Analysis - After two years of battling for transparency over the Saudi sheep deal Tim Watkin got some answers this week, but he still has plenty of questions.
It was August 2015 when I first wrote to the Ministry of Foreign Affairs (MFAT). If it helps, that was before Adele released her album 25. Or, for a younger generation, about the time Justin Bieber released 'What Do You Mean?' It was a while ago.
I sent an email asking for "all and any legal advice" received by MFAT and/or the Minister of Foreign Affairs on the Saudi sheep deal. My memory is that it was late on a Saturday afternoon, but it was so long ago I can't be sure. I'd been meaning to send the email for a while.
I was executive producer of The Nation at the time and my interest sprung from an interview we'd done some weeks earlier with Foreign Minister Murray McCully. Never an easy man to get to agree to an interview, we had taken the opportunity to ask him about the controversial Saudi sheep deal, in which the government had paid Saudi businessman Hamood Al Ali Al Khalaf $11.5 million to appease his complaints that he had lost money when New Zealand banned live sheep exports in 2003.
McCully had claimed he was cleaning up a toxic relationship with business and government partners in the Gulf States left by the previous Labour government and that without the deal Al Khalaf could sue New Zealand for $20-30m. He had said as much in a 2013 cabinet paper that led his National Party colleagues to back the deal and in Parliament.
But questions were being asked whether the threat of a lawsuit was idle and if there was any law we could be sued under. Was Al Khalaf bluffing? Why shouldn't a sovereign state change its law? Had McCully paid for a farm in Saudi Arabia and handed over $4m in taxpayers' cash for no reason?
On The Nation we asked McCully what legal advice he had received. Was the threat of a lawsuit "real and live"? Who provided the advice? What did it say? McCully had numerous opportunities to say there was no advice. Instead, he said "it's the Ministry's advice", refused to release it and that "the advice was that those circumstances outlined did provide such a basis" for a lawsuit.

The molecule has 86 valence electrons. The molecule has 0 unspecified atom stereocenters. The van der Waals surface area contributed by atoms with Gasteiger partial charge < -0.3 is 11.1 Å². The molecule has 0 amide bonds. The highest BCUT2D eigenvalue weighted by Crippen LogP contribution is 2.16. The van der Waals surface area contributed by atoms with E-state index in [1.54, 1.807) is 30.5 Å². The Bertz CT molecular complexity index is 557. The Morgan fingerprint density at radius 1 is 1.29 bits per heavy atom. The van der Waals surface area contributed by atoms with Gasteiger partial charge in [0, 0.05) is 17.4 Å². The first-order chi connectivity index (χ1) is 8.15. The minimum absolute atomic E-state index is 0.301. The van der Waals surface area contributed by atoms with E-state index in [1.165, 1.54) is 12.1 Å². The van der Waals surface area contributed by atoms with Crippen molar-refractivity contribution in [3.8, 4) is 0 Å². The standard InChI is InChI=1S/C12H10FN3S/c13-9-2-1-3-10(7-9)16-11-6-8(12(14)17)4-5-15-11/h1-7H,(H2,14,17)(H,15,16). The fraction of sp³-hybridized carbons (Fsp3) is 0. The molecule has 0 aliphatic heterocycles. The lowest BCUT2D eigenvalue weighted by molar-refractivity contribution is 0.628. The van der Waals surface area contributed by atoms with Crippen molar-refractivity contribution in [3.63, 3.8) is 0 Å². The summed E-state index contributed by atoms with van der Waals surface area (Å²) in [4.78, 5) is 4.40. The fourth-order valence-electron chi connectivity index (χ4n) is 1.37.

McCully, however, added that MFAT was entitled to release the advice if it wanted. So I took up his invitation and asked.
MFAT replied that "legal advice provided to Ministers is legally privileged and will not be released". I argued that the minister could waive privilege and by referring to the contents of the advice on national television and giving MFAT the permission to release it, he had effectively done just that. Again, MFAT said no. Exactly as the minister would have expected.
So I complained to the Ombudsman, making the same arguments and adding that given the amount of public money involved and the controversy over its use, more transparency should be expected.
MFAT then played its trump card: Section 6(a) on the OIA, which says official information can be withheld from the public if its release could "prejudice the security or defence of New Zealand or the international relations of the Government of New Zealand".
It's a 'get out of jail free' card, but for that very reason should only be used on the most serious occasions. The thing about that section is that it draws a line under any further debate.
As the ombudsman explained in his letter to me: "In effect Parliament has decided that where section 6 applies, withholding the information is justified, and that is the end of the matter… there is no requirement to consider whether there are any countervailing public interest considerations which would outweigh the need to withhold information to protect the relevant interest."
It looked like I had hit a wall. In the meantime, Phil Vine had done an in-depth investigation into the deal for The Nation and had spoken to Al Khalaf's right-hand man in this part of the world, George Assaf. That aired in July 2016, when Major Lazer was number one with 'Lean On'. Thanks to a bit of leaning, new facts had been gleaned. Notably, Assaf had told Phil: "We may get a legal opinion but we had no appetite, no ambition to take any government to court, let alone New Zealand."
So doubt about the need for the deal had only grown. Yet what else could anyone do to get answers?
Then, in November 2016, Auditor-General Lynne Provost came to my rescue.